There are plenty of things not to like about the U.S. mortgage market. There's less competition among lenders than there once was, as the credit crunch pushed many over the edge. Some lenders (think "robosigning") don't always act with as much integrity they might. And plenty of economists and politicians object to the government's role in propping up the system.
But, as someone who's lived overseas, mostly in Europe, for decades, I'm here to tell you that American mortgages look pretty good from a distance of a few thousand miles -- at least from a consumer's point of view. That's because home loans in the U.S. have two features that are exceedingly rare in almost all other first-world countries:
- You can get 30-year fixed mortgage rates, which means you can be certain that your first and last monthly payments (and all the others in between) are going to be exactly the same.
- You can generally refinance without paying a penalty.
In 2010, Dr. Michael Lea of San Diego State University wrote a paper comparing mortgage offerings around the world. He concluded: "Denmark is the only country in the world other than the US in which the dominant product is the long-term FRM that can be prepaid without penalty."
Fixed Mortgage Rates a Boon for Borrowers
Few homeowners would be happy to lose either of those, but it's the first that we tend to value most. Imagine a world in which you enter a binding contract for 30 years without having any idea of the financial commitment you were making.
Maybe you sign at 3.54 percent, which Freddie Mac's archive says was the average for 30-year fixed-rate mortgages (FRMs) in May 2013, but find yourself five years later paying 6.48 percent, which was what it was in August 2008, or 7.16 percent (June 2001) or 11.26 percent (October 1987) or 14.67 percent (July 1984). All those rates were experienced within a single 30-year period, and that's what borrowers in most countries deal with.
Even in Denmark, where long-term FRMs are more common that anywhere except the United States, these make up fewer than half of all home loans, according to Dr. Lea's 2010 figures. In the United States they account for well over 90 percent of the market, while in places like Australia, Ireland, Spain and the UK, they don't exist at all.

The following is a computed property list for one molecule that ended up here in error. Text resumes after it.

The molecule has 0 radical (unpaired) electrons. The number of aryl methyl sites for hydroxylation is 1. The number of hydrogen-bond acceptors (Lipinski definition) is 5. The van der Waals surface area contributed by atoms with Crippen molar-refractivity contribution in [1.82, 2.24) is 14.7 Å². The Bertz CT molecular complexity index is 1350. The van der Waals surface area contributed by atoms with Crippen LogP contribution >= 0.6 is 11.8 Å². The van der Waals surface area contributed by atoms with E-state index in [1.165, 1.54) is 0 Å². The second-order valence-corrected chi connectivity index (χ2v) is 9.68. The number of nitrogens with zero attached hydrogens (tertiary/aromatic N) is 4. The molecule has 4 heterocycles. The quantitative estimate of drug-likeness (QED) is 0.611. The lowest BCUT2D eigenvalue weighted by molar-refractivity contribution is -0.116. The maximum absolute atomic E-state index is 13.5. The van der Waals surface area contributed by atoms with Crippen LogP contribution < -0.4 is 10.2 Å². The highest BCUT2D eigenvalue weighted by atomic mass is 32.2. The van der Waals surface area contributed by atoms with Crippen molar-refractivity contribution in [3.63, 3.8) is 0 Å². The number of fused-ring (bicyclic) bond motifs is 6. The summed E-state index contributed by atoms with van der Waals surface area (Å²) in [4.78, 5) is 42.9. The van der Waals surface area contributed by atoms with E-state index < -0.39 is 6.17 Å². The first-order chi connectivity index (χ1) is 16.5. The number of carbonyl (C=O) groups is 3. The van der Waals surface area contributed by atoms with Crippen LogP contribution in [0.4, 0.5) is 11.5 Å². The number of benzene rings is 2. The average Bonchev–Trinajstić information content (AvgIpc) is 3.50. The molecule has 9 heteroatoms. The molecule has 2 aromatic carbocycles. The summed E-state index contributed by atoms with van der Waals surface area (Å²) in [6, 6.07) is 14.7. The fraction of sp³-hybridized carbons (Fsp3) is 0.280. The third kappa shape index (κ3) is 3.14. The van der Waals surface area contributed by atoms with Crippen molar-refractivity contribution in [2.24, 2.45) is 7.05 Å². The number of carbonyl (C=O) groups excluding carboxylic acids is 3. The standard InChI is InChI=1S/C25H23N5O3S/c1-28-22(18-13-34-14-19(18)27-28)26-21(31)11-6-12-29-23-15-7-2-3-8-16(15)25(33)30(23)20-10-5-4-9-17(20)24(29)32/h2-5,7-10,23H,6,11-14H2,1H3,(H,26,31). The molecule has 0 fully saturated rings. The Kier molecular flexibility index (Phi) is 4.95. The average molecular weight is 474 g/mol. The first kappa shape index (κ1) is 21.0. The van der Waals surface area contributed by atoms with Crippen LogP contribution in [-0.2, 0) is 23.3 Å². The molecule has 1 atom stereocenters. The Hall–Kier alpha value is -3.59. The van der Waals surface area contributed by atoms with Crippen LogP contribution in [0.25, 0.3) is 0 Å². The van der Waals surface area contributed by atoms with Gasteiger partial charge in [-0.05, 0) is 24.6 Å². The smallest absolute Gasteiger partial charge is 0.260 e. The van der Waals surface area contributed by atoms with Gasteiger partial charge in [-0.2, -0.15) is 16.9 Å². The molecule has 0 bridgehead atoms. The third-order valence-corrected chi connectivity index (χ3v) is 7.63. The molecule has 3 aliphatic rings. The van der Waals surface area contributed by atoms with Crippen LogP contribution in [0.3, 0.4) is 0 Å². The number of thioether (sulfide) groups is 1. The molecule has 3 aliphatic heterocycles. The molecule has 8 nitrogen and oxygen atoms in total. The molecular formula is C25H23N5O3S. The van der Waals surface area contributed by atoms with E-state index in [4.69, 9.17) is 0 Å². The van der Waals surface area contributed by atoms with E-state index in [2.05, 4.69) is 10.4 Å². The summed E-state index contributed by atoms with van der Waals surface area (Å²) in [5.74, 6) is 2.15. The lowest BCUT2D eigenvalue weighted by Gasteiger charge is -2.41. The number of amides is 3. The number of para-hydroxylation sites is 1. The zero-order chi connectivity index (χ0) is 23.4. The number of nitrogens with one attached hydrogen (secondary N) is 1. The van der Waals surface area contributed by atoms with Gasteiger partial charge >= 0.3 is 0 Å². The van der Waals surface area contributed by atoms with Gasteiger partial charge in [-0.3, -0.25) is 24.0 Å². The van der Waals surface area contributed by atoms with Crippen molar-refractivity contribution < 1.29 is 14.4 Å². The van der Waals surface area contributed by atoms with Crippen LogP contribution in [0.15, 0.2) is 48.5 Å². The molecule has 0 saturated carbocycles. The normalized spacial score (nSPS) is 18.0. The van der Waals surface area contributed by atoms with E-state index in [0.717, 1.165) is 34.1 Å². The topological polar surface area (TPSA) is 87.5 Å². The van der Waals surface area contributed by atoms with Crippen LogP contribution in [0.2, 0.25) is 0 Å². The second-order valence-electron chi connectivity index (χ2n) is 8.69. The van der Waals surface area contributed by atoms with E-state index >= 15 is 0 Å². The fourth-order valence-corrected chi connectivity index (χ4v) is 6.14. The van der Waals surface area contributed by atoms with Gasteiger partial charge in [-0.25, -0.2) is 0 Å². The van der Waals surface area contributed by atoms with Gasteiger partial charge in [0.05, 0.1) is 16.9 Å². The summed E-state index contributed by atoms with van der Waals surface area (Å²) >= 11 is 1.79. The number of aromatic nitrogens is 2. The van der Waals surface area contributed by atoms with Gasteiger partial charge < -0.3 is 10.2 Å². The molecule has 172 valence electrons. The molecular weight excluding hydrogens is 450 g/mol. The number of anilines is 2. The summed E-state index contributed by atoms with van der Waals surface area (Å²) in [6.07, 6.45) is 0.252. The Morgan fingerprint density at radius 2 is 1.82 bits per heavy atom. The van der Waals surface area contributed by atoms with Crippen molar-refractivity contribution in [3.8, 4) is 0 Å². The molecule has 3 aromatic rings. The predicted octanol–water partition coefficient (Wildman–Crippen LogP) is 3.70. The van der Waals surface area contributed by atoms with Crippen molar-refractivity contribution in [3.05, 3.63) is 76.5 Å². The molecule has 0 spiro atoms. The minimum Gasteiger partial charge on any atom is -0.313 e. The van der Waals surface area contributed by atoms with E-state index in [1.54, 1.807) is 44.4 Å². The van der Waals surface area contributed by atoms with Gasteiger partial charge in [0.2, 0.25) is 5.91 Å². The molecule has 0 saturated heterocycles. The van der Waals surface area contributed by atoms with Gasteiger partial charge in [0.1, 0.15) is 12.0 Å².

You'd think the lack of certainty that's inherent in adjustable-rate mortgages (ARMs) would put borrowers off. But that's far from the case. Indeed, Australia, Ireland, Spain and the UK all have higher homeownership rates than the US.
I get that. When I lived in the UK, I had home loans that were the equivalent of US hybrid ARMs: the rate's fixed for a few years, maybe only two or three, and then it floats with the market. And, because I had no choice, I just had to shrug and sign, hoping that no sudden crisis was going to send rates skyrocketing. But how many Americans, accustomed as they now are to fixed rates, would be willing to accept such uncertainty?
Mortgage Economics 101
The problem for economists and politicians is that the cost of rate fluctuations doesn't miraculously disappear at the US border. And private investors are no more willing to shoulder the risk of today's cheap money becoming more expensive than borrowers are.
That leaves only one other entity, the federal government, to cover that risk. And that's why now, during a time of ultra-low rates, the US government is backing nine out of 10 new mortgages, and the Federal Reserve is buying mortgage-backed securities at a rate of $40 billion a month. As a homeowner, you may not be personally on the hook, but as a taxpayer you most certainly are.
Although some politicians are actively advocating the wholesale privatization of the mortgage market, it's far from clear how many would ultimately be prepared to pay the electoral cost of such a move, which would inevitably -- at least according to Time magazine and many others -- lead to the disappearance of 30-year FRMs.
And, even if it were possible politically and economically for the U.S. government to disengage, that might not be the end of the matter. In almost every way, the UK mortgage market is in the private sector, but that doesn't stop politicians having to use macroeconomics to prop it up.
Privatization No Panacea
On June 25, outgoing Bank of England Governor Sir Mervyn King warned a House of Commons select committee of a looming problem. Huge numbers of British homeowners in their 30s and 40s face "unsustainable" financial issues if interest rates return to normal levels. It would therefore be necessary, he suggested, for the central bank to keep rates artificially low, even if other conditions made increases desirable.
And the UK's private-sector mortgage market faces other problems. The Times, a London-based newspaper, quotes regulators who estimate that 40 percent of all British mortgages are interest-only, and who expect only half of those to be paid off in full at the end of their terms.&
So privatizing the mortgage market is unlikely in itself to solve all current and future problems for American borrowers or taxpayers -- or eliminate entirely macroeconomic and regulatory roles for the government. Of course, that doesn't mean it won't happen. But, unless and until it does, Americans with home loans can expect to receive envious glances from homeowners in just about every other country.